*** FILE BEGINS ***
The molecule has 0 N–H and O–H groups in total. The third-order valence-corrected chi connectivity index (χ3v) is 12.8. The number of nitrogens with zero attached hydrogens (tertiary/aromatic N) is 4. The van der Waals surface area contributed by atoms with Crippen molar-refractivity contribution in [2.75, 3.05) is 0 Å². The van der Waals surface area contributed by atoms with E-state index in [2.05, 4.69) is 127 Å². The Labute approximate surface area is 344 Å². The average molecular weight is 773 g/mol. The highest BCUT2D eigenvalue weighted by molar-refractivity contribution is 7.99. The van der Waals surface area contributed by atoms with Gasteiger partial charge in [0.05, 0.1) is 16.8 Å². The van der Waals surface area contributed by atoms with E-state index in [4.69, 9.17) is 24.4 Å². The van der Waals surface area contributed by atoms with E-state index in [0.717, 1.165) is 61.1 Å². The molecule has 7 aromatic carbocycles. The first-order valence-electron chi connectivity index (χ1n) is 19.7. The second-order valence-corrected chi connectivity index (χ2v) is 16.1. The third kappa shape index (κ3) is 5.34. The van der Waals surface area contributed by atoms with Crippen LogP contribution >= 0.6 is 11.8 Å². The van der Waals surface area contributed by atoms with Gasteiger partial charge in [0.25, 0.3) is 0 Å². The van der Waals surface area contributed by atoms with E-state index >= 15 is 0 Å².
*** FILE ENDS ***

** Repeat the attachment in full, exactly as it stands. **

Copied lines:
The molecule has 0 N–H and O–H groups in total. The third-order valence-corrected chi connectivity index (χ3v) is 12.8. The number of nitrogens with zero attached hydrogens (tertiary/aromatic N) is 4. The van der Waals surface area contributed by atoms with Crippen molar-refractivity contribution in [2.75, 3.05) is 0 Å². The van der Waals surface area contributed by atoms with E-state index in [2.05, 4.69) is 127 Å². The Labute approximate surface area is 344 Å². The average molecular weight is 773 g/mol. The highest BCUT2D eigenvalue weighted by molar-refractivity contribution is 7.99. The van der Waals surface area contributed by atoms with Gasteiger partial charge in [0.05, 0.1) is 16.8 Å². The van der Waals surface area contributed by atoms with E-state index in [4.69, 9.17) is 24.4 Å². The van der Waals surface area contributed by atoms with E-state index in [0.717, 1.165) is 61.1 Å². The molecule has 7 aromatic carbocycles. The first-order valence-electron chi connectivity index (χ1n) is 19.7. The second-order valence-corrected chi connectivity index (χ2v) is 16.1. The third kappa shape index (κ3) is 5.34. The van der Waals surface area contributed by atoms with Crippen LogP contribution >= 0.6 is 11.8 Å². The van der Waals surface area contributed by atoms with Gasteiger partial charge in [0.25, 0.3) is 0 Å². The van der Waals surface area contributed by atoms with E-state index >= 15 is 0 Å².